Political analyst Joshua M. Landis explains why the Syrian president’s recent concessions are too little too late for a burgeoning protest movement that’s interested in more than piecemeal reform.

The Assad family has ruled Syria for more than forty years, and throughout that time longstanding ethnic and religious tensions have simmered just below the surface. Now the country is in the middle of massive social upheaval, and in the past few weeks, popular uprisings have reached a boiling point, even in the face of deadly state repression. In an attempt to address popular grievances, President Bashar al-Assad recently said he would end a 48-year “emergency” law and promised further reforms, but these concessions appear to be too little too late for a burgeoning protest movement that’s no longer interested in piecemeal reform. On this week’s edition of The Breakdown, political analyst and Syria specialist Joshua M. Landis joins The Nation‘s Chris Hayes to give some background the origins of the current Syrian government and the ways in which it has failed to live up to the expectations of its people.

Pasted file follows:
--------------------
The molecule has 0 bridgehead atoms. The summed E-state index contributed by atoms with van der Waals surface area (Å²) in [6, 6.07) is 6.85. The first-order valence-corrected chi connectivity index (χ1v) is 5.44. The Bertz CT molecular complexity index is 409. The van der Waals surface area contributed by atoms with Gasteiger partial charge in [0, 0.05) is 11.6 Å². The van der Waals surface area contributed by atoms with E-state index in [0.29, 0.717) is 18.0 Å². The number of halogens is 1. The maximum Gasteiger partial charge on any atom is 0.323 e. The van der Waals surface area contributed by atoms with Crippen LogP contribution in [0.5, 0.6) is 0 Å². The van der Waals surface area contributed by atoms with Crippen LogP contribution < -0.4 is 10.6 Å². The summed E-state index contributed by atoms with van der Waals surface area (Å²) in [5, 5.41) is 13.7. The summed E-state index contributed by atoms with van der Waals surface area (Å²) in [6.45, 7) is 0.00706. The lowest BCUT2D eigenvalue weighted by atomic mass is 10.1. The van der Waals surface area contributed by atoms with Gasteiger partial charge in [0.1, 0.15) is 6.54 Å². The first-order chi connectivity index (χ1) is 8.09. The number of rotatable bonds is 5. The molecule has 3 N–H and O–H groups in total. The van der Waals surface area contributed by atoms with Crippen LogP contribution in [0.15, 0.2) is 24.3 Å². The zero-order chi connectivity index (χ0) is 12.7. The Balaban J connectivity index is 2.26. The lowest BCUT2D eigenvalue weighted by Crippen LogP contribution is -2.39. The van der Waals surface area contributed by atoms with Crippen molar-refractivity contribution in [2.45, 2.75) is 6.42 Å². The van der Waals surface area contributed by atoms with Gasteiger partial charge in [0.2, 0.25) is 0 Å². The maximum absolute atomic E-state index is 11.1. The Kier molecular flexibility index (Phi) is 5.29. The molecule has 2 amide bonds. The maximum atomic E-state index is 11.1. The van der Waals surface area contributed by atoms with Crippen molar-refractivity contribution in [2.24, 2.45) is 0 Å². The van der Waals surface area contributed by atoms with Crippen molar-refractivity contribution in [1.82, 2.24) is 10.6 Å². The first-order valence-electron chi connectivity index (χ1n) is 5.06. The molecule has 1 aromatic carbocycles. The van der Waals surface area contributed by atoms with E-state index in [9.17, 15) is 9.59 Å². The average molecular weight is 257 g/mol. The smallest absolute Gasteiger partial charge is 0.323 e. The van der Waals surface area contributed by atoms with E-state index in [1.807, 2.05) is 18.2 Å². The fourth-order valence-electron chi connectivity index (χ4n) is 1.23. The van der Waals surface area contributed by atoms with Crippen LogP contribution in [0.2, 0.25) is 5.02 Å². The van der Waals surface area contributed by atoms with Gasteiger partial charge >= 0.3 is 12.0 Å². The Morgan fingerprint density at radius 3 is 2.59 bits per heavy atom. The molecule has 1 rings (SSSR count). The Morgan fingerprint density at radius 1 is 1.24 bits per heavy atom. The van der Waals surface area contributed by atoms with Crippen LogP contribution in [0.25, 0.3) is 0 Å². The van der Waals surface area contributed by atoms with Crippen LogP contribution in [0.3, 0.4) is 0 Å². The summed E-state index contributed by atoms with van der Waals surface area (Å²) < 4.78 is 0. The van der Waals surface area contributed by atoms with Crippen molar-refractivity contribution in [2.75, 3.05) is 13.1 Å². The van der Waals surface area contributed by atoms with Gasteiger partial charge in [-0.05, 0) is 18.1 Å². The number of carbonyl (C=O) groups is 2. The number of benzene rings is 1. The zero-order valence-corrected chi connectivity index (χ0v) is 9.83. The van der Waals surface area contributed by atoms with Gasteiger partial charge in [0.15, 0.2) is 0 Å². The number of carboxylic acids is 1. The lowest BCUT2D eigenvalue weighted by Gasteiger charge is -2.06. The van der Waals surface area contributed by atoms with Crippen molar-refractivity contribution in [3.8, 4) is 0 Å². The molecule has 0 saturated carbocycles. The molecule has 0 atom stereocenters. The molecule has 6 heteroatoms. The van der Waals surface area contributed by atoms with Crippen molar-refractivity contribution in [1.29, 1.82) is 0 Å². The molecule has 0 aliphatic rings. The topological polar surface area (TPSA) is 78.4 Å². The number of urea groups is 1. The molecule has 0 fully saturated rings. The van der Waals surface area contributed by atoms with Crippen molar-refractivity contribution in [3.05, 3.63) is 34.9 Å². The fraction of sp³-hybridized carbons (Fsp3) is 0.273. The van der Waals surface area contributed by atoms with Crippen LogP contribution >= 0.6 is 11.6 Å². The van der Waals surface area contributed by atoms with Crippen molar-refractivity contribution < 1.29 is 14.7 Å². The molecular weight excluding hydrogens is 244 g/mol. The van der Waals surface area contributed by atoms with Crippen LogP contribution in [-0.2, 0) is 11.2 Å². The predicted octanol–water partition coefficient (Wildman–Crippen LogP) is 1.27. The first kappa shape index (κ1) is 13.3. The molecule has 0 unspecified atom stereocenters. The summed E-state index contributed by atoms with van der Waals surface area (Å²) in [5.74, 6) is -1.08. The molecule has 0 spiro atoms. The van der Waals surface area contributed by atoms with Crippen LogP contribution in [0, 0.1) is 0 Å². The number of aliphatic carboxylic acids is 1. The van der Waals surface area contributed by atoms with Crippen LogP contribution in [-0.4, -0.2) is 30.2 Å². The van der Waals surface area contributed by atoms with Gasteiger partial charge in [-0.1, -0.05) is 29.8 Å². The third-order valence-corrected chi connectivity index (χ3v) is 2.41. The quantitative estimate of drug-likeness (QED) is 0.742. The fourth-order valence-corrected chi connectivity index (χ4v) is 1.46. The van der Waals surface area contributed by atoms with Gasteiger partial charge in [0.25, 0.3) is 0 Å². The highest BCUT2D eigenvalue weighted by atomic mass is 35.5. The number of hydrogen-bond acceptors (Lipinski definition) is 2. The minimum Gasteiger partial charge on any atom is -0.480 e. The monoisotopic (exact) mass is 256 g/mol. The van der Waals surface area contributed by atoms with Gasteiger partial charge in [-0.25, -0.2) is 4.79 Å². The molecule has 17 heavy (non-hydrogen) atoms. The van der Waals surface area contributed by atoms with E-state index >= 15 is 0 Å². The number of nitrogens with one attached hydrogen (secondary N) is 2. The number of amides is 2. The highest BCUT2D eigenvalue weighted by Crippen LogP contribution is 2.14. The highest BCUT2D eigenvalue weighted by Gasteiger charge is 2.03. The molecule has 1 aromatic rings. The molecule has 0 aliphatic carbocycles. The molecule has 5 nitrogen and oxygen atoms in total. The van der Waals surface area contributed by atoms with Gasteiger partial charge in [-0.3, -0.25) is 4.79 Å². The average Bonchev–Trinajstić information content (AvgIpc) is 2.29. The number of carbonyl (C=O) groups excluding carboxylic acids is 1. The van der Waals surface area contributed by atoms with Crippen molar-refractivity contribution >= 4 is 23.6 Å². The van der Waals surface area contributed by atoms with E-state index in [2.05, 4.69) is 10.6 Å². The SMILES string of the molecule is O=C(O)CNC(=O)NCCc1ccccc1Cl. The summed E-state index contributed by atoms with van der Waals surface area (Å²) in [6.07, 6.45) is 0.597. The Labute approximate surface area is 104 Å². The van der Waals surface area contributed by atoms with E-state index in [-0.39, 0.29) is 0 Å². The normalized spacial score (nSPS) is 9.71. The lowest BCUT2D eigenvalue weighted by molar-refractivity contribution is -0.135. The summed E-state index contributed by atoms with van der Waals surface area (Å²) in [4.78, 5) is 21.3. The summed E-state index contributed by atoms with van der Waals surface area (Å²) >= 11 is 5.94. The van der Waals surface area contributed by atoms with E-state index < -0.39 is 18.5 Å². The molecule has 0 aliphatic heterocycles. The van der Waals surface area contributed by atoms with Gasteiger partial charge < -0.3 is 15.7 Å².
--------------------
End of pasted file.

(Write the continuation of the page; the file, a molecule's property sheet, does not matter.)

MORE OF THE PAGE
Further Reading:
Joshua Landis’s blog, Syria Comment.
Mohamad Bazzi’s Dark Days for Syria in this issue of The Nation.

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